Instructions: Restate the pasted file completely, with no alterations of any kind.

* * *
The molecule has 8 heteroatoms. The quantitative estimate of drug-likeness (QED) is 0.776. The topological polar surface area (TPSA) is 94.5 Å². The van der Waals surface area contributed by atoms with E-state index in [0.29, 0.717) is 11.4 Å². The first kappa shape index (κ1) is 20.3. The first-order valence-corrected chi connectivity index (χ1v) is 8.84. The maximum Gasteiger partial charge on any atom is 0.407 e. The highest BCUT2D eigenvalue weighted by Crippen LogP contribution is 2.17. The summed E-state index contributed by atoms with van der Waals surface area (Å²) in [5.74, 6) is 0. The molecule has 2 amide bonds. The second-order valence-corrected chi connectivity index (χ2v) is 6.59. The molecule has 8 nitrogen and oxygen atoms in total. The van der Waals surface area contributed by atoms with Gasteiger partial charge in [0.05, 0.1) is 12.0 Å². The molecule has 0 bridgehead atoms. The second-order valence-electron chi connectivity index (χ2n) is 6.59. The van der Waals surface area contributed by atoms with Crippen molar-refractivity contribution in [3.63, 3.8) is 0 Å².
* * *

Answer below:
The molecule has 8 heteroatoms. The quantitative estimate of drug-likeness (QED) is 0.776. The topological polar surface area (TPSA) is 94.5 Å². The van der Waals surface area contributed by atoms with E-state index in [0.29, 0.717) is 11.4 Å². The first kappa shape index (κ1) is 20.3. The first-order valence-corrected chi connectivity index (χ1v) is 8.84. The maximum Gasteiger partial charge on any atom is 0.407 e. The highest BCUT2D eigenvalue weighted by Crippen LogP contribution is 2.17. The summed E-state index contributed by atoms with van der Waals surface area (Å²) in [5.74, 6) is 0. The molecule has 2 amide bonds. The second-order valence-corrected chi connectivity index (χ2v) is 6.59. The molecule has 8 nitrogen and oxygen atoms in total. The van der Waals surface area contributed by atoms with Gasteiger partial charge in [0.05, 0.1) is 12.0 Å². The molecule has 0 bridgehead atoms. The second-order valence-electron chi connectivity index (χ2n) is 6.59. The van der Waals surface area contributed by atoms with Crippen molar-refractivity contribution in [3.63, 3.8) is 0 Å².